“I don’t see why the west shouldn’t deliver fighter jets. If Ukraine needs fighter jets, it should get them,” he added.

In the wake of Russia’s war of aggression, Latvia has decided to back compulsory military service for men aged 18 to 27 for the first time since 2007.

In the interview Kariņš indicated he would welcome similar moves in other European countries.

“Across the whole of Europe we need a lot more reservists: trained people who can be deployed at the shortest notice,” he continued.

Turkey working on extension of grain deal

Turkish Foreign Minister Mevlut Cavusoglu said on Sunday that Ankara is working hard to extend a UN-backed initiative that has enabled Ukraine to export grain from ports blockaded by Russia.

The deal was brokered last year and enables Ukrainian grain to be shipped out of the country, but it is due to expire on March 18 unless an extension can be agreed.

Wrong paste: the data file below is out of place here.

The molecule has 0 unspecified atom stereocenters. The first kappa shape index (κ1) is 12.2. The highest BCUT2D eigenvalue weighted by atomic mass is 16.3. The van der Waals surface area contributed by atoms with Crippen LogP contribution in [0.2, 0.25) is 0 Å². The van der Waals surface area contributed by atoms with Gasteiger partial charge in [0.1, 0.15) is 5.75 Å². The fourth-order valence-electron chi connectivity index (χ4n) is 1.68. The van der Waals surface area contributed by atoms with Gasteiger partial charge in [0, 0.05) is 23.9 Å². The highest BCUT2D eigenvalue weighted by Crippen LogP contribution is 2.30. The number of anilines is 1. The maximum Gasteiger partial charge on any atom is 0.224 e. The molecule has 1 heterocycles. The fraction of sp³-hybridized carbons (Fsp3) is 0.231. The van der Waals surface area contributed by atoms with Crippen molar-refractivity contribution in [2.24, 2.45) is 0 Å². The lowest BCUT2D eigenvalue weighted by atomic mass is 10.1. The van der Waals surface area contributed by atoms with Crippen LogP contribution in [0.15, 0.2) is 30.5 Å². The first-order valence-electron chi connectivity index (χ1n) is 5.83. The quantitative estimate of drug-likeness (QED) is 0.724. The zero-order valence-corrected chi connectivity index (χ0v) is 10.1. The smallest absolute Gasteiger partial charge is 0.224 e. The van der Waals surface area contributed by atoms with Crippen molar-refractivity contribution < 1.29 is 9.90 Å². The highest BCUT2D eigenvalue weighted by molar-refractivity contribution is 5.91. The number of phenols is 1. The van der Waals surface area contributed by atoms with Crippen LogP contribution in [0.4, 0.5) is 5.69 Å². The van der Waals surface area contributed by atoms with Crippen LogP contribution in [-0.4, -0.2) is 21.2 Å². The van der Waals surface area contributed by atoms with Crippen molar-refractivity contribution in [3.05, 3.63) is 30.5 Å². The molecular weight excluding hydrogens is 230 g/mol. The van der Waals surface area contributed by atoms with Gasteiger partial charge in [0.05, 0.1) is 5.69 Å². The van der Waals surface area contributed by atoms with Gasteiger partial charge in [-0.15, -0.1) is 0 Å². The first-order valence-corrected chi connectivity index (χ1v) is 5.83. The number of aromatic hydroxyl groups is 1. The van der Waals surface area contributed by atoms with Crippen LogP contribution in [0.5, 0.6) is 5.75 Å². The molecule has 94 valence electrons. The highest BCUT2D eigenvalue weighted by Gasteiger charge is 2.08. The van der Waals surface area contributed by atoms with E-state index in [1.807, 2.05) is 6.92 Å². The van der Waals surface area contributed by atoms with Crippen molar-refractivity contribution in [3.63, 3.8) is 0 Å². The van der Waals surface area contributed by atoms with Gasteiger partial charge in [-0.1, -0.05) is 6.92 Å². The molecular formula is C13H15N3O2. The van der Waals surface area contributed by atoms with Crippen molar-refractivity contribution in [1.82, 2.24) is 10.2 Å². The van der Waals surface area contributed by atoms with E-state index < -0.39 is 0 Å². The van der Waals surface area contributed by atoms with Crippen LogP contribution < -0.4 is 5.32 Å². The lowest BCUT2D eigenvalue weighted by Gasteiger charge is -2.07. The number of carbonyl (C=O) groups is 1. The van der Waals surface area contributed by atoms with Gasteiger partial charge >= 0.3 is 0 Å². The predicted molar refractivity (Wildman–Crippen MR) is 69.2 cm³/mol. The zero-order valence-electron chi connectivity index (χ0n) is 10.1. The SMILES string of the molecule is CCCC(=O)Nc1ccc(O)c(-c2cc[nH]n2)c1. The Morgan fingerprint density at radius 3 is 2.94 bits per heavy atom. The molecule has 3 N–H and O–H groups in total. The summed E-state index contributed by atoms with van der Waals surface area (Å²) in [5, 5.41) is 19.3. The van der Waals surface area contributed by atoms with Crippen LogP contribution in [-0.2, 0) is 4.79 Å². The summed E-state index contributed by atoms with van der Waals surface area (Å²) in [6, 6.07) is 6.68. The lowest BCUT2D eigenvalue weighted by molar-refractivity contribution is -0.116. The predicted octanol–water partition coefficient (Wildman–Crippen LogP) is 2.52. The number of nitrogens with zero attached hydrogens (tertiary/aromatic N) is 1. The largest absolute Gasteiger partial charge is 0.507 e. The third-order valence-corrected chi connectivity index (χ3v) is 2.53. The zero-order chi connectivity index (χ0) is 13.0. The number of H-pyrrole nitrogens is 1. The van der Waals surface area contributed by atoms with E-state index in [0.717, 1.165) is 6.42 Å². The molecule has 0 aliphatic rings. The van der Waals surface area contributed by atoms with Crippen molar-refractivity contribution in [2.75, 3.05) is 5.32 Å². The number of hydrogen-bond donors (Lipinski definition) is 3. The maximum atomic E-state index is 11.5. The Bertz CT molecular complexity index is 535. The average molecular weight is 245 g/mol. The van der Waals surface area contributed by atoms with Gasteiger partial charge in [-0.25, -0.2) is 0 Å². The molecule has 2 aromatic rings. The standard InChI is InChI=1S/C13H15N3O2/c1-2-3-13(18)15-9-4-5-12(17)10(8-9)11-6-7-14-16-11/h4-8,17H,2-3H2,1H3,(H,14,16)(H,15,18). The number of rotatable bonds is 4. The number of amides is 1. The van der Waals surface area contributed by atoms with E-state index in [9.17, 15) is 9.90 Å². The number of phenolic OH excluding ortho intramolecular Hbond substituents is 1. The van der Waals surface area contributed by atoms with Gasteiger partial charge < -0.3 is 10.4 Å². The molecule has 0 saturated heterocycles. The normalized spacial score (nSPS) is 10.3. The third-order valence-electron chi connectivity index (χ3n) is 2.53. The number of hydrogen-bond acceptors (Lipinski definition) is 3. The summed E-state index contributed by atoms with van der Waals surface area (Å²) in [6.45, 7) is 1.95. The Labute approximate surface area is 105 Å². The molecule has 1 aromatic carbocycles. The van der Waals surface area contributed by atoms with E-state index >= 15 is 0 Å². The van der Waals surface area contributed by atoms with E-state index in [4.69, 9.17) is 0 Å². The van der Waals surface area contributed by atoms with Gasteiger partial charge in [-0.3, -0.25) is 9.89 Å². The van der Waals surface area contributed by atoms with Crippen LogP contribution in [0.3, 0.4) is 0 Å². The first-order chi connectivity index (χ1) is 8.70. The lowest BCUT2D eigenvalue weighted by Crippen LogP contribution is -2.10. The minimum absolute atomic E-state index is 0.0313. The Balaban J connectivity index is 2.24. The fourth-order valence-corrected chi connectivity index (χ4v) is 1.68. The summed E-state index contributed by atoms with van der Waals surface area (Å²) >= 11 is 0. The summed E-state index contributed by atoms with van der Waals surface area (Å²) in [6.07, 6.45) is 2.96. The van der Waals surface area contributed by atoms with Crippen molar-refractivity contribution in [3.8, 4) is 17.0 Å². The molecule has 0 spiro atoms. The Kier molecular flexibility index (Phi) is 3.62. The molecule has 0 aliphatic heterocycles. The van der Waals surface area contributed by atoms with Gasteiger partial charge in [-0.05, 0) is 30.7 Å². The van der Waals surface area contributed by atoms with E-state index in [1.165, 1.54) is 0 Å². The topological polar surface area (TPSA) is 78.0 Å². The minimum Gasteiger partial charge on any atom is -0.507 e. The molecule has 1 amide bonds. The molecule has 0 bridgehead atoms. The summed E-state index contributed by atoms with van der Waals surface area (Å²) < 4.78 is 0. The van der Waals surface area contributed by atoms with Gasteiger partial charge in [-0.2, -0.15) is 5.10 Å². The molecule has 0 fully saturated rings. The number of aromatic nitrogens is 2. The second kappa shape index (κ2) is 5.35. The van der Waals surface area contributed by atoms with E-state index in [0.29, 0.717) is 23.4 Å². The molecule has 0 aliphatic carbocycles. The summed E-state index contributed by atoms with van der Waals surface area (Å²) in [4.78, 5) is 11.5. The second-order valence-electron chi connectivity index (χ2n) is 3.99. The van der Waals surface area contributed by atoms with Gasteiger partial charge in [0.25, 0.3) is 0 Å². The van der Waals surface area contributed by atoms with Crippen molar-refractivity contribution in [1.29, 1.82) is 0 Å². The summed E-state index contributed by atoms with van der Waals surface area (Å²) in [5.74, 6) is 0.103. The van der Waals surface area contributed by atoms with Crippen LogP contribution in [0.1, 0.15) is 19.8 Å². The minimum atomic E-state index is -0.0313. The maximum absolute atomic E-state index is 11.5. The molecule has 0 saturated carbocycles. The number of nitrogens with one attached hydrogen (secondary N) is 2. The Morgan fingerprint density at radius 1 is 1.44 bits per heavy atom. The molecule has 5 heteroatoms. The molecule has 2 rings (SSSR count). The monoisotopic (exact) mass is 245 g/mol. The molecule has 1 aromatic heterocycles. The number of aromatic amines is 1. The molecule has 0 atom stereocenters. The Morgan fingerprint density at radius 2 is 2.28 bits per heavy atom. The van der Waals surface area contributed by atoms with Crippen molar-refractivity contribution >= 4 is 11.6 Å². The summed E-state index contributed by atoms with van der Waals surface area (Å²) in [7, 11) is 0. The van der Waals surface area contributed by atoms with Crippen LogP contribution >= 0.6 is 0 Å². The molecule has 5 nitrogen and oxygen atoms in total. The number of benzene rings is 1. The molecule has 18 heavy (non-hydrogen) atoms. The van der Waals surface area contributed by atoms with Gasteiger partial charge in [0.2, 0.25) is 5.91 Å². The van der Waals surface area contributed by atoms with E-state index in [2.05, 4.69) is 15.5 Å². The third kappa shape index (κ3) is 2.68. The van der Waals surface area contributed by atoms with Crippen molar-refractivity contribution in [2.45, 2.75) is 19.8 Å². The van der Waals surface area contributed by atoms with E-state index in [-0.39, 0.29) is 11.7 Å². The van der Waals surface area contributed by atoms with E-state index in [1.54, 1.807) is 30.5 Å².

Speaking a UN conference in Doha, Qatar, Cavusoglu stated, “We are working hard for the smooth implementation and further extension of the Black Sea grain deal.”

Earlier in the week, Russia announced it would only agree to an extension if the interests of its own farmers are accounted for.

Trump vows to end Ukraine conflict in 24 hours

President Joe Biden is leading the United States “into oblivion,” Donald Trump told the Conservative Political Action Conference in Maryland on Saturday, promising to stop wasting US taxpayer money on “stupid” foreign wars as he rallies support for a potential political comeback in 2024.

“I was the only president in decades that didn’t have a war,” Trump said in his nearly two-hour long speech at the annual conservative gathering at Gaylord National Resort, claiming that if he was in office right now, “Ukraine would have been thriving, there would have been no dead people, no obliterated cities that can never be rebuilt.”

Last month, Trump promised to immediately call Moscow and Kiev, if re-elected, insisting he knows exactly what to tell Russian President Vladimir Putin and Ukrainian leader Volodymyr Zelensky to stop the conflict.

“I know what to say,” he reiterated on Saturday.